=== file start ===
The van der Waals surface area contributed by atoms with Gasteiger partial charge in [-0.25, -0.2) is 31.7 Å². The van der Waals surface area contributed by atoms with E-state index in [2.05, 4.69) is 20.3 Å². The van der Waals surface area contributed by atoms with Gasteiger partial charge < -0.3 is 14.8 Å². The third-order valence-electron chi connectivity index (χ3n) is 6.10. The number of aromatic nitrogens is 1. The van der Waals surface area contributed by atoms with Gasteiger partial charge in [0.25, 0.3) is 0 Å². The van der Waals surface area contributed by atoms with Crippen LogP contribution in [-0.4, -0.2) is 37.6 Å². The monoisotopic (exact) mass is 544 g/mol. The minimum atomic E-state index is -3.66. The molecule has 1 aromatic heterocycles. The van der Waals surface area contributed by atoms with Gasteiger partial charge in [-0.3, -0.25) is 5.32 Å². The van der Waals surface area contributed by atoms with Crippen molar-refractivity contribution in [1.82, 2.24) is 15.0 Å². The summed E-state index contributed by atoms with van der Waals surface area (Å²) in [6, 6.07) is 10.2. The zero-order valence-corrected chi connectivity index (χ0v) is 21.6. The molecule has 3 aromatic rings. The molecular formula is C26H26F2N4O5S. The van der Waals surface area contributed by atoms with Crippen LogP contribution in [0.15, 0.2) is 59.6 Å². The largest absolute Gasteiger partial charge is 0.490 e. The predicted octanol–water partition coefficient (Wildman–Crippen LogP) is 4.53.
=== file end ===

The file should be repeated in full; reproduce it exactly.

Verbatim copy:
The van der Waals surface area contributed by atoms with Gasteiger partial charge in [-0.25, -0.2) is 31.7 Å². The van der Waals surface area contributed by atoms with E-state index in [2.05, 4.69) is 20.3 Å². The van der Waals surface area contributed by atoms with Gasteiger partial charge < -0.3 is 14.8 Å². The third-order valence-electron chi connectivity index (χ3n) is 6.10. The number of aromatic nitrogens is 1. The van der Waals surface area contributed by atoms with Gasteiger partial charge in [0.25, 0.3) is 0 Å². The van der Waals surface area contributed by atoms with Crippen LogP contribution in [-0.4, -0.2) is 37.6 Å². The monoisotopic (exact) mass is 544 g/mol. The minimum atomic E-state index is -3.66. The molecule has 1 aromatic heterocycles. The van der Waals surface area contributed by atoms with Gasteiger partial charge in [-0.3, -0.25) is 5.32 Å². The van der Waals surface area contributed by atoms with Crippen molar-refractivity contribution in [1.82, 2.24) is 15.0 Å². The summed E-state index contributed by atoms with van der Waals surface area (Å²) in [6, 6.07) is 10.2. The zero-order valence-corrected chi connectivity index (χ0v) is 21.6. The molecule has 3 aromatic rings. The molecular formula is C26H26F2N4O5S. The van der Waals surface area contributed by atoms with Crippen LogP contribution in [0.15, 0.2) is 59.6 Å². The largest absolute Gasteiger partial charge is 0.490 e. The predicted octanol–water partition coefficient (Wildman–Crippen LogP) is 4.53.